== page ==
Moreover, increasing permeable surfaces can mitigate flooding risks, as demonstrated by the Sponge City concept pioneered in Chinese cities and applied across the world.

By redirecting water runoff to underground storage systems through nature-based solutions, cities like Baicheng, Qian’an, Jiann, and Xixian have already made significant strides towards water absorption targets.

Over time, these rainwater management systems will alleviate the burden on irrigation systems, benefiting public parks and afforested areas alike.

Nature-positive cities for a sustainable future
A precise understanding of the environmental, social and economic impact of large-scale afforestation projects, like the Green Riyadh initiative, is crucial for a transparent accounting of its benefits. Only then cities can certify their progress in achieving net zero and nature-positive goals and targets.

The new Nature Positive: Guidelines for the Transition in Cities report by the World Economic Forum, in collaboration with Oliver Wyman, lays out the key steps for cities to reap the benefits of a nature-positive transition.

According to these guidelines, cities can become pioneering agents of change by:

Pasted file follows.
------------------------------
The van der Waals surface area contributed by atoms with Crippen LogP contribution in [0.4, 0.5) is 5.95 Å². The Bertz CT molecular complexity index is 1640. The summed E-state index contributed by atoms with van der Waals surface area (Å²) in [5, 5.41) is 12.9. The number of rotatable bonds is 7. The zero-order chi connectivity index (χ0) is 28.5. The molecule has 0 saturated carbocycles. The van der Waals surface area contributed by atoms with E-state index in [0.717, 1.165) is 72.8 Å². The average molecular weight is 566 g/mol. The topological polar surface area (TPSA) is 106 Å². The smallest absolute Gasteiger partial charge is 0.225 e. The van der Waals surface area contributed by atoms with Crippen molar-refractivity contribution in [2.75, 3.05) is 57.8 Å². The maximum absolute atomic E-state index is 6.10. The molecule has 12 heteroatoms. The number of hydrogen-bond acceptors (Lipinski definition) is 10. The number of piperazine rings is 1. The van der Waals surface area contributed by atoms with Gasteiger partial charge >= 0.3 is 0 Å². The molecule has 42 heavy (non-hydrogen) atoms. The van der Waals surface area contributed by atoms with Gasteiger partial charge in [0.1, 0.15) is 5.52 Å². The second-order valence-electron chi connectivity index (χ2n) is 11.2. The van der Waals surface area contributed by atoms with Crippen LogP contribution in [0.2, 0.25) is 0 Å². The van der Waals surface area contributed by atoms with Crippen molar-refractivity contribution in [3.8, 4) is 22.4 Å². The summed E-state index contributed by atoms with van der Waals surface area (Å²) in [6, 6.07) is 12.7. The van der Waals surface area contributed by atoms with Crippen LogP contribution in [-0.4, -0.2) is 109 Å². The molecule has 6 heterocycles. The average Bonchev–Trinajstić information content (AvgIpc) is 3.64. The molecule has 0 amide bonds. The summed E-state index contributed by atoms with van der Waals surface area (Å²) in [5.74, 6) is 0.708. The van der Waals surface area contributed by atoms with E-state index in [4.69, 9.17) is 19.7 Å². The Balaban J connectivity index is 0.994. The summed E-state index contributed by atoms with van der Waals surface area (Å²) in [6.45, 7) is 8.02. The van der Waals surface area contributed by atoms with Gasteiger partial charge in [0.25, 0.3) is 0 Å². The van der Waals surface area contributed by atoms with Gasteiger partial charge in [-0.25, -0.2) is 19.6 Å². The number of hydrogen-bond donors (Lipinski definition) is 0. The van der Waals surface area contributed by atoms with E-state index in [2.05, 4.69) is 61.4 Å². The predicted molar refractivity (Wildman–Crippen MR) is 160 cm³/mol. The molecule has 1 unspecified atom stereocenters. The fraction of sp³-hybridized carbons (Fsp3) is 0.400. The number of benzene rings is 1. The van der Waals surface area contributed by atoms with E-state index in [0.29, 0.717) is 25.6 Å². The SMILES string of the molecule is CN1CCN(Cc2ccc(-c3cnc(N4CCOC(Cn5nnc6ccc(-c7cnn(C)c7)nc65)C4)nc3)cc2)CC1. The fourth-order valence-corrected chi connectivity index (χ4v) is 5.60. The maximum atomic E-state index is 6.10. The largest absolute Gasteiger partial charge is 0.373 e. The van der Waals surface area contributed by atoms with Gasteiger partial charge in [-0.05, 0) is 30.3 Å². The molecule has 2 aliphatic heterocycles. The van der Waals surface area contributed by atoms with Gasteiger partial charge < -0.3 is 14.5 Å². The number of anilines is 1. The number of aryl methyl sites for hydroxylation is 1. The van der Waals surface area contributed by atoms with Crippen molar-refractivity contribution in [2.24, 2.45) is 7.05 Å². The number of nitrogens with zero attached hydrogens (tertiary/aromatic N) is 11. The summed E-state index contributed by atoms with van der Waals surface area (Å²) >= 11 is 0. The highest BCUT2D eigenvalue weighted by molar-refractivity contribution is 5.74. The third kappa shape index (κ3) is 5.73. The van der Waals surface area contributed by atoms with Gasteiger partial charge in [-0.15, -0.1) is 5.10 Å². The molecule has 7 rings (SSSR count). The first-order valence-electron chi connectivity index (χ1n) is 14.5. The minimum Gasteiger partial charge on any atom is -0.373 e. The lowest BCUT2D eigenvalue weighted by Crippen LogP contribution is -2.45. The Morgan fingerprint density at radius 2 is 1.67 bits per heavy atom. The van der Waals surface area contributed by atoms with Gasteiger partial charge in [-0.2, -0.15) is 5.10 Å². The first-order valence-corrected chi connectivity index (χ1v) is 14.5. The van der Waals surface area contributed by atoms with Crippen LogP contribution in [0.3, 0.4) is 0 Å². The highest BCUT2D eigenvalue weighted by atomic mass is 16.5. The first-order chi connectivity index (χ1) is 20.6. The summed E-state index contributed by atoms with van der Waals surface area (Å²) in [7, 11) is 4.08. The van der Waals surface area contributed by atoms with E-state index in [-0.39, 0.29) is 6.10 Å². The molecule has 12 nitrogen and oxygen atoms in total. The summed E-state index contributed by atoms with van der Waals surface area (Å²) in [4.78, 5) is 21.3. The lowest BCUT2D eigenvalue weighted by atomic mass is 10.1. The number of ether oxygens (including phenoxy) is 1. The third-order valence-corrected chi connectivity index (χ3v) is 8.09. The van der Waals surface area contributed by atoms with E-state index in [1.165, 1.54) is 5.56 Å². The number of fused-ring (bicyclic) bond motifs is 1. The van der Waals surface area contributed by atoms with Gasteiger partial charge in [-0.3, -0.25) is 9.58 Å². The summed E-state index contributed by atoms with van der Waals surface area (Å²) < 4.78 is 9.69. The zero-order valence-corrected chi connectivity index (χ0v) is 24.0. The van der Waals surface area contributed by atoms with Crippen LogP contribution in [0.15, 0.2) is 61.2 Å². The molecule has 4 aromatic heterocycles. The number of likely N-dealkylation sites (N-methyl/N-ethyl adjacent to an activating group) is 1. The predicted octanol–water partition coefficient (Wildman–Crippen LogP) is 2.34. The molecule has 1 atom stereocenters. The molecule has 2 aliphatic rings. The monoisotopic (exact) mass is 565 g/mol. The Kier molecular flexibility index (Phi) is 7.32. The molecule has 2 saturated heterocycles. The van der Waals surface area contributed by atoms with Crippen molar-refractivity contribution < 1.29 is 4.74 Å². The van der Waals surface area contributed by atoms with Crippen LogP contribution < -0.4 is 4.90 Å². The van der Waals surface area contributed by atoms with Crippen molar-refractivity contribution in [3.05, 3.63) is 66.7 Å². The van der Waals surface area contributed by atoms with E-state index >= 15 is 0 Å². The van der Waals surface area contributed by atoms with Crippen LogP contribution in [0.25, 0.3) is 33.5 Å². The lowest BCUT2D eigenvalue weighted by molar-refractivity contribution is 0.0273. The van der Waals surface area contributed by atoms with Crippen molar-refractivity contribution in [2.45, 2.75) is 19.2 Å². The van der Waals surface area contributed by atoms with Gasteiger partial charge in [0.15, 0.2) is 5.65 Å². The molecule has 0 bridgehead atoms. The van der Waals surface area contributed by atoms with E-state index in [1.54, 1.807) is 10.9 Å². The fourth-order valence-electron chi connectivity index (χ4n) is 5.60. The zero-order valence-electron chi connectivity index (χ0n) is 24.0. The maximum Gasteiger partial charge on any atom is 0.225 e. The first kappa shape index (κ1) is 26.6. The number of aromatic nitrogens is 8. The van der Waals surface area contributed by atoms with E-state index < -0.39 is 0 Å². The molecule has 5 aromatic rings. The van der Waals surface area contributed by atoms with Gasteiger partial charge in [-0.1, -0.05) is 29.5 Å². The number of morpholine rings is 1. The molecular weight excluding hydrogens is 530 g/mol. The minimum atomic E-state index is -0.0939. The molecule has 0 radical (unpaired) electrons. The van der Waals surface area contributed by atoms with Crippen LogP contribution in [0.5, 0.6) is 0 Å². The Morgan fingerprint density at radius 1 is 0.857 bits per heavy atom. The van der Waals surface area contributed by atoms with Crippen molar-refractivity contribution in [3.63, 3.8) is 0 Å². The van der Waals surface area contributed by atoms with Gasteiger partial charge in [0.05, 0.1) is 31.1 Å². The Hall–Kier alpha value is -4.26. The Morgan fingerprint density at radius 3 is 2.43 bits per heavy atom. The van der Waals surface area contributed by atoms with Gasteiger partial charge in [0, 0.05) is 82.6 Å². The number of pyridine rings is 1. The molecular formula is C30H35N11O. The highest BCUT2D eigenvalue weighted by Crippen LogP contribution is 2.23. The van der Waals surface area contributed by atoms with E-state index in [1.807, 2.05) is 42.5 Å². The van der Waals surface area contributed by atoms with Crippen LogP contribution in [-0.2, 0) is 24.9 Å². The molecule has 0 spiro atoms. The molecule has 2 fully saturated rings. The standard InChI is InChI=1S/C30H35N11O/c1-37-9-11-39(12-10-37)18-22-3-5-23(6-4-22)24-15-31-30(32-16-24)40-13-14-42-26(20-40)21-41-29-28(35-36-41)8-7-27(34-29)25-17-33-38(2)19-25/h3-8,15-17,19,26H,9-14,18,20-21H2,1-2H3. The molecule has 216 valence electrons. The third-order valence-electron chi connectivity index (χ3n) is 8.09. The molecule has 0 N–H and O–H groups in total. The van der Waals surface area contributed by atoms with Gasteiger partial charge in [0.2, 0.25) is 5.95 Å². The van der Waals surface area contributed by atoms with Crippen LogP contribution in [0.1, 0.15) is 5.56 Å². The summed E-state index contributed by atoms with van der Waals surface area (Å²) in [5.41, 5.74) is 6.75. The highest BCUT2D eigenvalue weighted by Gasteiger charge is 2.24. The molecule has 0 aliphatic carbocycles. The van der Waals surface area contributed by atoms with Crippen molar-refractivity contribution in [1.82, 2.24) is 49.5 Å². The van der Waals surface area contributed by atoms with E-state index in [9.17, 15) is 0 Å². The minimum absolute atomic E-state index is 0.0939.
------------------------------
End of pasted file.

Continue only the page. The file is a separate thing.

• Committing to act to the benefit of nature and leave it in a better state than it was before, both within and beyond their own city boundaries
  • Translating this commitment into formal objectives and clear science-based targets detailed in a nature strategy
  • Implementing actions to deliver on set targets, and monitor and report on their impact

Nature-positive cities will be those that inspire a global urban transformation that heeds nature to protect cities and their inhabitants, and build a better world for all.


Authors:

  • Mikolaj Sekutowicz, CEO of Impact One
  • Johnny Ayoub, Partner of IMEA Head of Climate and Sustainability at Oliver Wyman

This article is part of a series of publications from the Nature-Positive Cities initiative, by the World Economic Forum, in collaboration with Oliver Wyman.

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5 June 2024